When you’re at the beginning of your career, you need guidance. And the good news is that there are a lot of people who want to share their knowledge with you. Usually, you connect with these people through a networking event or a LinkedIn message. However, these interactions can be tricky to navigate and a little awkward! But no worries, it’s now easier than ever thanks to PR Ramp.
In their own words: “PR Ramp is a public relations and communications association focused on helping students from the ground up. Our flagship mentorship initiative puts newcomers to the field in contact with practitioners for a one-hour Zoom call.”
Wondering if you qualify for the program? You need to be based in Canada and be either a student or a professional who graduated up to two years ago. To be connected with a mentor, contact the PR Ramp team at firstname.lastname@example.org to express your interest.
For more information, check out these links:
After launching in August 2020, PR Ramp connected fifty individuals with mentors in their first month of being active. They have over a hundred mentors so far and that roster just keeps growing, covering industries such as agency, corporate, government and non-profit and all kinds of job roles from PR practitioners to digital specialists to social media experts.
We spoke to the team behind PR Ramp to learn more about the association and how you can make the most of your mentorship experience.
What were your motivations behind starting PR Ramp?
Daanish Ahamed (Founder): There was a real need for an association with students as their primary focus. As a student, I was very involved—regularly attending CPRS/IABC events, speaking to as many professionals as I could—and quickly learned the value of mentorship and guidance.
Many students didn’t feel served by group networking events. It isn’t the easiest thing to strike up a conversation with professionals years ahead of you, especially when it seems like a lot of them know each other well. Most students are also worried they don’t have anything of value to say to a senior practitioner.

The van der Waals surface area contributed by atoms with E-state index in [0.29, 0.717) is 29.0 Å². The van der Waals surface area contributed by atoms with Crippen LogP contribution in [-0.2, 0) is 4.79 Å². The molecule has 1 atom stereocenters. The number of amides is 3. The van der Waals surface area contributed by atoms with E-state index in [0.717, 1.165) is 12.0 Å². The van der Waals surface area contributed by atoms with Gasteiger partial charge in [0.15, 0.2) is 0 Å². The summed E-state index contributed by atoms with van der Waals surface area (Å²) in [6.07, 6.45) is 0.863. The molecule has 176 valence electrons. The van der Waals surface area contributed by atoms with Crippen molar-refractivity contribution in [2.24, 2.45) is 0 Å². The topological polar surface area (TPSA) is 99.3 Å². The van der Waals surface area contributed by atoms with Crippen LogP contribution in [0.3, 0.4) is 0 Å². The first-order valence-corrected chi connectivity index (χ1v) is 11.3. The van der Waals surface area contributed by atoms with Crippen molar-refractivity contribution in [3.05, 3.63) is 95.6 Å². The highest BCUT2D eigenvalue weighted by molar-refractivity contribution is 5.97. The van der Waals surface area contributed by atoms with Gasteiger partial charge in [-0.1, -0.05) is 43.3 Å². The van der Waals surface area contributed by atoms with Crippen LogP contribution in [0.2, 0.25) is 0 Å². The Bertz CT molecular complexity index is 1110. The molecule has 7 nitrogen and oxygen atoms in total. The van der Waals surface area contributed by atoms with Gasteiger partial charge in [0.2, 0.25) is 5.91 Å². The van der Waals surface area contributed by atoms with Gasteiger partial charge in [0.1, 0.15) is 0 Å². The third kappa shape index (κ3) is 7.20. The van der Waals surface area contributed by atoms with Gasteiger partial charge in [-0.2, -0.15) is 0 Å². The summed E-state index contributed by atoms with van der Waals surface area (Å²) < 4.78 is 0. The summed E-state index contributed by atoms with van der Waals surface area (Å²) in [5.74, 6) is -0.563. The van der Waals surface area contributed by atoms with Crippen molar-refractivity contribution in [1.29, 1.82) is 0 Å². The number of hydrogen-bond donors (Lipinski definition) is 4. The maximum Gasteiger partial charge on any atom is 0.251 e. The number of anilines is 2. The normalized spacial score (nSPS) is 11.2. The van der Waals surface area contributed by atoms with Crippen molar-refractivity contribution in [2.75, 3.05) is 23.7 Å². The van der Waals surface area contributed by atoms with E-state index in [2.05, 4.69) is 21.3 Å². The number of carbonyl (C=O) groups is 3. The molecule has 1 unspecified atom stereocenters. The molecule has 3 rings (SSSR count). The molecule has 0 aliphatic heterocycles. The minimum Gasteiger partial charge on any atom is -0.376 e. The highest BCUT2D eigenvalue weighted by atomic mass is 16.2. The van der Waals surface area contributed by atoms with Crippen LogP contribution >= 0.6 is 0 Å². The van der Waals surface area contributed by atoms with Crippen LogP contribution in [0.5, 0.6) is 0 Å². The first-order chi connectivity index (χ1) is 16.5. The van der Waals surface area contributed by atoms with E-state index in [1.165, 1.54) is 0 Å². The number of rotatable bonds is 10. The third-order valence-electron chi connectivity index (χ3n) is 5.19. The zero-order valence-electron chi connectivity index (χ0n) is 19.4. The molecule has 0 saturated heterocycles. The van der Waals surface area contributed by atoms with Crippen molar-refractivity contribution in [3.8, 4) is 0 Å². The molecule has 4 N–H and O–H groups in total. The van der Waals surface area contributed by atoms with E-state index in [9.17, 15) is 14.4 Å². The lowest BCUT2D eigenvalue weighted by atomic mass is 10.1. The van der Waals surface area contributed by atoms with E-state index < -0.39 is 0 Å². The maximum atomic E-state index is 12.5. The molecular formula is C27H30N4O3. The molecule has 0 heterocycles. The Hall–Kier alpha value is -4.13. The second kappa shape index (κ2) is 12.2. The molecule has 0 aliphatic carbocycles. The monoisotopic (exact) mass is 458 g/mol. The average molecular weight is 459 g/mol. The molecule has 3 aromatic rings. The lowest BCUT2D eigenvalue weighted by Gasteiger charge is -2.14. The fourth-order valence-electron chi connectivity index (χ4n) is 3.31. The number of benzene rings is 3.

There was a demand for 1-on-1 sessions: less pressure, more intimate, and more casual. Students/grads had a specific need to feel comfortable, and so we saw a need for personalized communications. Students also struggled with finances—frequent trips downtown for events, membership costs, event costs. These costs add up and it’s hard enough fitting those in with the rigorous schedule of post-graduate programs that made part-time jobs virtually impossible. So, our flagship mentorship initiative is free of cost.
For me personally, PR Ramp functions as a great testing ground for new ideas—we don’t have a legacy to conform to and no traditions to uphold. Any ideas our team thinks is worth trying out, we try out. If we fail, we learn from it and try something else. This level of freedom is unheard of for recent graduates unless they start something on their own. Phil, our resident all-things-website, took charge of our logo and website design. Arvind’s going to be presenting PR Ramp to a class in October. Something we’ve built. It’s growing only because the audience we’re trying to serve, feels served.
Phil Kim (Digital Media Specialist): I connected with Daanish after he came to Humber College to present CPRS to our class last fall. He’d mentioned he was a filmmaker himself and I make videos for dance clients so we chatted about that. We kept in touch, and he mentioned wanting to create something by recent grads for students/grads. I was searching for an internship and figured it was a great chance to get some hands-on experience, make contacts and see where I fit best in the PR field. It’s really brought me outside my comfort zone; I don’t think I knew half as much about Squarespace as I do now.